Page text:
I took everything from the cupboards and put new paper down. My mother slept and moaned and counted and swallowed her pills. On good days she sat in a chair and talked to me.

There was nothing much to say. I knew that her love for me was vaster than the ten thousand things and also the ten thousand things beyond that. I knew the names of the horses she had loved as a girl: Pal and Buddy and Bacchus.

I knew how she met my father the next year and what he seemed like to her on their first few dates. Cursing and sassing off to her mom, bitching about having to set the table while her much younger sister played.

I wanted to know. But now that she was dying, I knew everything. My mother was in me already. Not just the parts of her that I knew, but the parts of her that had come before me too.

A little more than a month. The idea that my mother would live a year quickly became a sad dream. By the third of March, she had to go to the hospital in Duluth, seventy miles away, because she was in so much pain.

She sat on the bed and I got down on my knees before her. I had never put socks on another person, and it was harder than I thought it would be.

They went on crooked. I became furious with my mother, as if she were purposely holding her foot in a way that made it impossible for me.

She sat back, leaning on her hands on the bed, her eyes closed. I could hear her breathing deeply, slowly. It was a word she used often throughout my childhood, delivered in a highly specific tone.

This is not the way I wanted it to be, that single honey said, but it was the way it was. It was this very acceptance of suffering that annoyed me most about my mom, her unending optimism and cheer.

Her movements were slow and thick as she put on her coat. She held on to the walls as she made her way through the house, her two beloved dogs following her as she went, pushing their noses into her hands and thighs.

I watched the way she patted their heads. The words fuck them were two dry pills in my mouth. Until she was dying, the thought had never entered my mind.

She was monolithic and insurmountable, the keeper of my life. She would grow old and still work in the garden. I held fast to this image for the first couple of weeks after we left the Mayo Clinic, and then, once she was admitted to the hospice wing of the hospital in Duluth, that image unfurled, gave way to others, more modest and true.

I imagined my mother in October; I wrote the scene in my mind. And then the one of my mother in August and another in May.

Each day that passed, another month peeled away. On her first day in the hospital, a nurse offered my mother morphine, but she refused.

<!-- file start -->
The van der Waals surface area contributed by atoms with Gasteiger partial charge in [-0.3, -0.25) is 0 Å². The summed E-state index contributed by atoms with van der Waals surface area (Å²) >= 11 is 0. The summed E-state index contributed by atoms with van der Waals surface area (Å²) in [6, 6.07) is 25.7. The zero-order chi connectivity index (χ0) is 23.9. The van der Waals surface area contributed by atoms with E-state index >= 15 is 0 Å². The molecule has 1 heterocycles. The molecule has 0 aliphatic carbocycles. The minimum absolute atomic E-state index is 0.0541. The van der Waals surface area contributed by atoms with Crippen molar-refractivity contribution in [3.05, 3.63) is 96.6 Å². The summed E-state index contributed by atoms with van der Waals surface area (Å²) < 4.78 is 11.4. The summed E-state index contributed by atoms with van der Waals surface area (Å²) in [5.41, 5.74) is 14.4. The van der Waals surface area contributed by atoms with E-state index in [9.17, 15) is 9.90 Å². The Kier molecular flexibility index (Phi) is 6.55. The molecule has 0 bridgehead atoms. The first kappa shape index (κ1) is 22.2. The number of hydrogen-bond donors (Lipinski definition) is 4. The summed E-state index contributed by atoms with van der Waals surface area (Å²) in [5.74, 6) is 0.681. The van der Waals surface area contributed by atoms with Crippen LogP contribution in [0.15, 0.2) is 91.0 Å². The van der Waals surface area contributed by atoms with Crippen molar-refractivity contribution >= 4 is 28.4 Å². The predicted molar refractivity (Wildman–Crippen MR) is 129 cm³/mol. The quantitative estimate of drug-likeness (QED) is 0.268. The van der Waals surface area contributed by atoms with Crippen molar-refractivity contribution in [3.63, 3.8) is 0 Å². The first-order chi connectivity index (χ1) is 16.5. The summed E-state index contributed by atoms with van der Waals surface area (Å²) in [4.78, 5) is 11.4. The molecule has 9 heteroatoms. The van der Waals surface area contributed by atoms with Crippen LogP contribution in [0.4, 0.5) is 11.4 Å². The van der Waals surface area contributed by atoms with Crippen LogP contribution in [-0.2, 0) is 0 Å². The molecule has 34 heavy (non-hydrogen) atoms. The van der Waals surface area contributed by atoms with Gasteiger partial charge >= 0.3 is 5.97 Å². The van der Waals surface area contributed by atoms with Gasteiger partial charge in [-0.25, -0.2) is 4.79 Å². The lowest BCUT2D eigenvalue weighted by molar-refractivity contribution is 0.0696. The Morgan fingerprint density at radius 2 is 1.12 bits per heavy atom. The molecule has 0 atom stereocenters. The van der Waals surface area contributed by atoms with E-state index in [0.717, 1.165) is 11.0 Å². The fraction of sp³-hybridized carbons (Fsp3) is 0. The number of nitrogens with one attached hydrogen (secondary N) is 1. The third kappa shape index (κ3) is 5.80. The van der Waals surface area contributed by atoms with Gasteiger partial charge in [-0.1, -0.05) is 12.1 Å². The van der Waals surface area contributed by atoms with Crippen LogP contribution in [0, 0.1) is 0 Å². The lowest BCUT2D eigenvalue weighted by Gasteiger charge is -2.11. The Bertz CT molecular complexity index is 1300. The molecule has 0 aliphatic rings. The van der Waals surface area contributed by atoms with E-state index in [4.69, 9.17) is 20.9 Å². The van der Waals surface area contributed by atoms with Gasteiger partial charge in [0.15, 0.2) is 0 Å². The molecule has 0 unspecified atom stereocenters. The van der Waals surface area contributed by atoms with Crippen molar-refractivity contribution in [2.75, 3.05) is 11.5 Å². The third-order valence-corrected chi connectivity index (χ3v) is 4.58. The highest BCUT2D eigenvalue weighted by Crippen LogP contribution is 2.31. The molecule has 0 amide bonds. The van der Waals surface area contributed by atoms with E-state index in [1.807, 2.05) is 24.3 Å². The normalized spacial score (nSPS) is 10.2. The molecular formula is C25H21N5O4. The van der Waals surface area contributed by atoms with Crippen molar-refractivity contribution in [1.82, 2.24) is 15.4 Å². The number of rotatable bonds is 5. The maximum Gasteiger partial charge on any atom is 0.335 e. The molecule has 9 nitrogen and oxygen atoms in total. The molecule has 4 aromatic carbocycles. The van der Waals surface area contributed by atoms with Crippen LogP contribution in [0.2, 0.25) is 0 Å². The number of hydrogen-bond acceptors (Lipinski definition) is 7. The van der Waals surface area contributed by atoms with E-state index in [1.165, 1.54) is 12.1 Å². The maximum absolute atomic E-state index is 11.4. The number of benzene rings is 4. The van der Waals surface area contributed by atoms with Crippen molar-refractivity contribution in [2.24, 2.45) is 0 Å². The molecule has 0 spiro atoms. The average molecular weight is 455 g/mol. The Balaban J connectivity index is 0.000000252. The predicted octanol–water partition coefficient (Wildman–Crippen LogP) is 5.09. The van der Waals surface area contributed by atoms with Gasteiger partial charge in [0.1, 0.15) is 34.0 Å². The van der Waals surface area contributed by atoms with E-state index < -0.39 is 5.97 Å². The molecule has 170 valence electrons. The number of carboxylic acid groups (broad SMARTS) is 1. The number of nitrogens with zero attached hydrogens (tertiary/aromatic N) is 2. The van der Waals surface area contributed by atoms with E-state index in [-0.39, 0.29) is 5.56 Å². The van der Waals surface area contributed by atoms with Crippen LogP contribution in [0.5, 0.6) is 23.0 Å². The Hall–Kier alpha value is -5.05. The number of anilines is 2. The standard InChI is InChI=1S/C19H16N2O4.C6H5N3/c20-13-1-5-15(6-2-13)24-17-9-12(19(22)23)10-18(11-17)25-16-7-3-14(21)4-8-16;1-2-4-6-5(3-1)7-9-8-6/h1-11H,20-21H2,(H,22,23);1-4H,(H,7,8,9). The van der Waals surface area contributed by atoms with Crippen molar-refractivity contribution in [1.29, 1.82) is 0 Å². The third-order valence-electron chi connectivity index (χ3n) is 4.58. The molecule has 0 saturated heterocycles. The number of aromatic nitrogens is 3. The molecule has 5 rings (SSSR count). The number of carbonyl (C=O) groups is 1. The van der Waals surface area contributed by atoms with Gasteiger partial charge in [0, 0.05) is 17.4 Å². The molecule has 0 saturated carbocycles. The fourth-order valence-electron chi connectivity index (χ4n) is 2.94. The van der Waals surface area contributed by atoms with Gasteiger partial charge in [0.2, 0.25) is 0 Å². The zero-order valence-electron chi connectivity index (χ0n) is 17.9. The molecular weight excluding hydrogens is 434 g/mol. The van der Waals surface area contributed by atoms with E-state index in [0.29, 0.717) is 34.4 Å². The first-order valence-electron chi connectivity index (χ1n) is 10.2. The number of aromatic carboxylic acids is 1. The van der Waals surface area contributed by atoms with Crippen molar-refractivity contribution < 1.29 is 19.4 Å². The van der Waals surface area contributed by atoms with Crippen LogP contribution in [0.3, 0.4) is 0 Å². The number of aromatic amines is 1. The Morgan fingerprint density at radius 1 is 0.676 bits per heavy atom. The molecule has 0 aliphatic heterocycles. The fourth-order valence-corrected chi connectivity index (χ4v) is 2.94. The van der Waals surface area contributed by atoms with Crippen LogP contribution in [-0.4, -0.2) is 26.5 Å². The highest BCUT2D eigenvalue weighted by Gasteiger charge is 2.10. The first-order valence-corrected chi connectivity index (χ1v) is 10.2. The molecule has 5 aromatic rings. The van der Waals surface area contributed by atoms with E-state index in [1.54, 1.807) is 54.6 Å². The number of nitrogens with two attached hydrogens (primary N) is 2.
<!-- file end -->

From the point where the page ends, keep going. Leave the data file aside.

She slept and woke, talked and laughed. She cried from the pain. I camped out during the days with her and Eddie took the nights.

She was preoccupied with nothing but eradicating her pain, an impossible task in the spaces of time between the doses of morphine. We could never get the pillows right.

He was young, perhaps thirty. He stood next to my mother, a gentle hairy hand slung into his pocket, looking down at her in the bed. And also I wanted to take pleasure from him, to feel the weight of his body against me, to feel his mouth in my hair and hear him say my name to me over and over again, to force him to acknowledge me, to make this matter to him, to crush his heart with mercy for us.

When my mother asked him for more morphine, she asked for it in a way that I have never heard anyone ask for anything. He did not look at her when she asked him this, but at his wristwatch.

He held the same expression on his face regardless of the answer. Sometimes he gave it to her without a word, and sometimes he told her no in a voice as soft as his penis in his pants.

My mother begged and whimpered then. She cried and her tears fell in the wrong direction. Not down over the light of her cheeks to the corners of her mouth, but away from the edges of her eyes to her ears and into the nest of her hair on the bed.

She lived forty-nine days after the first doctor in Duluth told her she had cancer; thirty-four after the one at the Mayo Clinic did.

But each day was an eternity, one stacked up on the other, a cold clarity inside of a deep haze. I was in heartbroken and enraged disbelief.

One friend told us he was stay- ing with a girl named Sue in St. Another spotted him ice fishing on Sheriff Lake.

Mostly, I watched her sleep, the hardest task of all, to see her in repose, her face still pinched with pain. But it was just me.

My husband, Paul, did everything he could to make me feel less alone. What did he know about losing anything? His parents were still alive and happily married to each other.

My connection with him and his gloriously unfractured life only seemed to increase my pain. Being with him felt unbearable, but being with anyone else did too.

The only person I could bear to be with was the most unbearable person of all: In the mornings, I would sit near her bed and try to read to her.

I had two books: So I started in, but I could not go on. Each word I spoke erased itself in the air. It was the same when I tried to pray.

I prayed fervently, rabidly, to God, any god, to a god I could not identify or find. I prayed to the whole wide universe and hoped that God would be in it, listening to me.

I prayed and prayed, and then I faltered. God was not a granter of wishes. God was a ruthless bitch. The last couple of days of her life, my mother was not so much high as down under.

She was on a morphine drip by then, a clear bag of liquid flowing slowly down a tube that was taped to her wrist. Sometimes when my mother woke she did not know where she was.

She demanded an enchilada and then some apple- sauce. During this time I wanted my mother to say to me that I had been the best daughter in the world.

I did not want to want this, but I did, inexplicably, as if I had a great fever that could be cooled only by those words. But this was not enough.